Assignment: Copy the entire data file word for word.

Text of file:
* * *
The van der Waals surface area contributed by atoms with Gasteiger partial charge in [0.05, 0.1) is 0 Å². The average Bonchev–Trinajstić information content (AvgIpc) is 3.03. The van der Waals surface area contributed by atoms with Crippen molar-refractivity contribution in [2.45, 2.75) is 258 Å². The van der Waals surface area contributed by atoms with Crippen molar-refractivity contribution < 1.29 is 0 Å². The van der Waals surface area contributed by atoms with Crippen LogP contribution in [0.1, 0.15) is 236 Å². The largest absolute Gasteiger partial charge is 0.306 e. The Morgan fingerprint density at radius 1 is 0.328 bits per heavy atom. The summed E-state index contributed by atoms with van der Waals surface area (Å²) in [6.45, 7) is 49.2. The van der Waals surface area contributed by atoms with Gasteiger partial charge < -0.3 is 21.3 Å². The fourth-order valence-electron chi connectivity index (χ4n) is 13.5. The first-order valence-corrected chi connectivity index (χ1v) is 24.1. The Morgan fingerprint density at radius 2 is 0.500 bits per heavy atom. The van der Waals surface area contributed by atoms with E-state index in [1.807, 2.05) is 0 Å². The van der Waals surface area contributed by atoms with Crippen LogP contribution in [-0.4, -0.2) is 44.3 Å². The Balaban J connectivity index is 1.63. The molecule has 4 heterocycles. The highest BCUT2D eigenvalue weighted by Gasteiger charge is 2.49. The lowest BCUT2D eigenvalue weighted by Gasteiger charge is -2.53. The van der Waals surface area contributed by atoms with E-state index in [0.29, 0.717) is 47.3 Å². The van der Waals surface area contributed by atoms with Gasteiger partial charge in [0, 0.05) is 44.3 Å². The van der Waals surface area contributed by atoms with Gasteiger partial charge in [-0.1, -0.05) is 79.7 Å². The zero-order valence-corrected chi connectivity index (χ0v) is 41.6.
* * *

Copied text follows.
The van der Waals surface area contributed by atoms with Gasteiger partial charge in [0.05, 0.1) is 0 Å². The average Bonchev–Trinajstić information content (AvgIpc) is 3.03. The van der Waals surface area contributed by atoms with Crippen molar-refractivity contribution in [2.45, 2.75) is 258 Å². The van der Waals surface area contributed by atoms with Crippen molar-refractivity contribution < 1.29 is 0 Å². The van der Waals surface area contributed by atoms with Crippen LogP contribution in [0.1, 0.15) is 236 Å². The largest absolute Gasteiger partial charge is 0.306 e. The Morgan fingerprint density at radius 1 is 0.328 bits per heavy atom. The summed E-state index contributed by atoms with van der Waals surface area (Å²) in [6.45, 7) is 49.2. The van der Waals surface area contributed by atoms with Gasteiger partial charge < -0.3 is 21.3 Å². The fourth-order valence-electron chi connectivity index (χ4n) is 13.5. The first-order valence-corrected chi connectivity index (χ1v) is 24.1. The Morgan fingerprint density at radius 2 is 0.500 bits per heavy atom. The van der Waals surface area contributed by atoms with E-state index in [1.807, 2.05) is 0 Å². The van der Waals surface area contributed by atoms with Crippen LogP contribution in [-0.4, -0.2) is 44.3 Å². The Balaban J connectivity index is 1.63. The molecule has 4 heterocycles. The highest BCUT2D eigenvalue weighted by Gasteiger charge is 2.49. The lowest BCUT2D eigenvalue weighted by Gasteiger charge is -2.53. The van der Waals surface area contributed by atoms with E-state index in [0.29, 0.717) is 47.3 Å². The van der Waals surface area contributed by atoms with Gasteiger partial charge in [0, 0.05) is 44.3 Å². The van der Waals surface area contributed by atoms with Gasteiger partial charge in [-0.1, -0.05) is 79.7 Å². The zero-order valence-corrected chi connectivity index (χ0v) is 41.6.